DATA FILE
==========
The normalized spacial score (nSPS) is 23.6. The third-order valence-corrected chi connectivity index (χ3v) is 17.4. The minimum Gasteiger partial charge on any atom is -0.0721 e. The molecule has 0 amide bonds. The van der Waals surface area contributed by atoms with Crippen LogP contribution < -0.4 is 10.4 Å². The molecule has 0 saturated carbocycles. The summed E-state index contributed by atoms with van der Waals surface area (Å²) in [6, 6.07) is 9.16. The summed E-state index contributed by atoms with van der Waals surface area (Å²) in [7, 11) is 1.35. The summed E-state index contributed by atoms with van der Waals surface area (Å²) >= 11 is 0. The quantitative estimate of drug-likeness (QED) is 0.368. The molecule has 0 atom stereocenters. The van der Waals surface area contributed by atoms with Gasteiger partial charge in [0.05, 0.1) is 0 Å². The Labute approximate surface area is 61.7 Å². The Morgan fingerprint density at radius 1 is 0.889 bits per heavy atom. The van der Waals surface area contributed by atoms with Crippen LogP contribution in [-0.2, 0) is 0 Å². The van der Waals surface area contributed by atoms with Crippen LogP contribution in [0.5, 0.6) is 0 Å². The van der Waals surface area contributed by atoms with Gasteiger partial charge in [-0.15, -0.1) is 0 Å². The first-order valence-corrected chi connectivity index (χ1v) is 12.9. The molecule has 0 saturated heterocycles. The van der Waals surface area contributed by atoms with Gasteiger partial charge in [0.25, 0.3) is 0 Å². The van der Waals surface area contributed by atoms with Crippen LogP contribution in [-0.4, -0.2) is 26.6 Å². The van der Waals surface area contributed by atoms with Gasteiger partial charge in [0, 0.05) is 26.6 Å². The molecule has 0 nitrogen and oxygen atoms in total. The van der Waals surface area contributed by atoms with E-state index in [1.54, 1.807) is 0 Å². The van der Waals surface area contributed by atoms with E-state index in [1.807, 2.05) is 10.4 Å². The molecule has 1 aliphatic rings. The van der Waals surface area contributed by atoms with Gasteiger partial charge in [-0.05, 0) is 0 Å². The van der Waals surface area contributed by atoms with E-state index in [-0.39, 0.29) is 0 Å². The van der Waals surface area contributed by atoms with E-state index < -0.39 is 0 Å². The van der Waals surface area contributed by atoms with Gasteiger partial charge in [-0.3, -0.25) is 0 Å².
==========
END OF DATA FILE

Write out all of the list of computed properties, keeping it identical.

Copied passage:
The normalized spacial score (nSPS) is 23.6. The third-order valence-corrected chi connectivity index (χ3v) is 17.4. The minimum Gasteiger partial charge on any atom is -0.0721 e. The molecule has 0 amide bonds. The van der Waals surface area contributed by atoms with Crippen LogP contribution < -0.4 is 10.4 Å². The molecule has 0 saturated carbocycles. The summed E-state index contributed by atoms with van der Waals surface area (Å²) in [6, 6.07) is 9.16. The summed E-state index contributed by atoms with van der Waals surface area (Å²) in [7, 11) is 1.35. The summed E-state index contributed by atoms with van der Waals surface area (Å²) >= 11 is 0. The quantitative estimate of drug-likeness (QED) is 0.368. The molecule has 0 atom stereocenters. The van der Waals surface area contributed by atoms with Gasteiger partial charge in [0.05, 0.1) is 0 Å². The Labute approximate surface area is 61.7 Å². The Morgan fingerprint density at radius 1 is 0.889 bits per heavy atom. The van der Waals surface area contributed by atoms with Crippen LogP contribution in [-0.2, 0) is 0 Å². The van der Waals surface area contributed by atoms with Crippen LogP contribution in [0.5, 0.6) is 0 Å². The van der Waals surface area contributed by atoms with Gasteiger partial charge in [-0.15, -0.1) is 0 Å². The first-order valence-corrected chi connectivity index (χ1v) is 12.9. The molecule has 0 saturated heterocycles. The van der Waals surface area contributed by atoms with Gasteiger partial charge in [0.25, 0.3) is 0 Å². The van der Waals surface area contributed by atoms with Crippen LogP contribution in [-0.4, -0.2) is 26.6 Å². The van der Waals surface area contributed by atoms with Gasteiger partial charge in [0, 0.05) is 26.6 Å². The molecule has 0 nitrogen and oxygen atoms in total. The van der Waals surface area contributed by atoms with E-state index in [1.54, 1.807) is 0 Å². The van der Waals surface area contributed by atoms with E-state index in [1.807, 2.05) is 10.4 Å². The molecule has 1 aliphatic rings. The van der Waals surface area contributed by atoms with Gasteiger partial charge in [-0.05, 0) is 0 Å². The van der Waals surface area contributed by atoms with E-state index in [-0.39, 0.29) is 0 Å². The van der Waals surface area contributed by atoms with E-state index < -0.39 is 0 Å². The van der Waals surface area contributed by atoms with Gasteiger partial charge in [-0.3, -0.25) is 0 Å².